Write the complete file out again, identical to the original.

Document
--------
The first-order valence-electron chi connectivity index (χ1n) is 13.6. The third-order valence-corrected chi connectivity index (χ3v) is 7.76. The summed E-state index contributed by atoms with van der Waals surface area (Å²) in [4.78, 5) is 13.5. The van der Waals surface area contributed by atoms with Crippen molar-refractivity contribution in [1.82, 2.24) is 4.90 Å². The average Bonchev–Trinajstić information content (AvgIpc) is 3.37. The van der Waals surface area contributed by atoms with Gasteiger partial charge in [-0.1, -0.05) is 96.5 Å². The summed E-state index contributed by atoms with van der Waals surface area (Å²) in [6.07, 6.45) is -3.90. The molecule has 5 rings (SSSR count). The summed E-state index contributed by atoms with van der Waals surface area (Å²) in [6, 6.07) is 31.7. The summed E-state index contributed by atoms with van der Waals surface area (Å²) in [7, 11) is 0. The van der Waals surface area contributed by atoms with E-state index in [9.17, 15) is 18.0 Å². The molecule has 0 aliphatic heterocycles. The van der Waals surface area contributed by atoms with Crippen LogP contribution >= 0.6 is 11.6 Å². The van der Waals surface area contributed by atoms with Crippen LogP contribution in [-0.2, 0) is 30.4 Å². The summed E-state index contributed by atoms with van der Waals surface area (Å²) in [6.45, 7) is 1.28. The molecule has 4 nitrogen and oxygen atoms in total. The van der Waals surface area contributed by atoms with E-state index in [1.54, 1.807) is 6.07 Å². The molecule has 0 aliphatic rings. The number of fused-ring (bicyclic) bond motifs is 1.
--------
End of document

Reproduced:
The first-order valence-electron chi connectivity index (χ1n) is 13.6. The third-order valence-corrected chi connectivity index (χ3v) is 7.76. The summed E-state index contributed by atoms with van der Waals surface area (Å²) in [4.78, 5) is 13.5. The van der Waals surface area contributed by atoms with Crippen molar-refractivity contribution in [1.82, 2.24) is 4.90 Å². The average Bonchev–Trinajstić information content (AvgIpc) is 3.37. The van der Waals surface area contributed by atoms with Gasteiger partial charge in [-0.1, -0.05) is 96.5 Å². The summed E-state index contributed by atoms with van der Waals surface area (Å²) in [6.07, 6.45) is -3.90. The molecule has 5 rings (SSSR count). The summed E-state index contributed by atoms with van der Waals surface area (Å²) in [6, 6.07) is 31.7. The summed E-state index contributed by atoms with van der Waals surface area (Å²) in [7, 11) is 0. The van der Waals surface area contributed by atoms with E-state index in [9.17, 15) is 18.0 Å². The molecule has 0 aliphatic heterocycles. The van der Waals surface area contributed by atoms with Crippen LogP contribution >= 0.6 is 11.6 Å². The van der Waals surface area contributed by atoms with Crippen LogP contribution in [-0.2, 0) is 30.4 Å². The summed E-state index contributed by atoms with van der Waals surface area (Å²) in [6.45, 7) is 1.28. The molecule has 4 nitrogen and oxygen atoms in total. The van der Waals surface area contributed by atoms with E-state index in [1.54, 1.807) is 6.07 Å². The molecule has 0 aliphatic rings. The number of fused-ring (bicyclic) bond motifs is 1.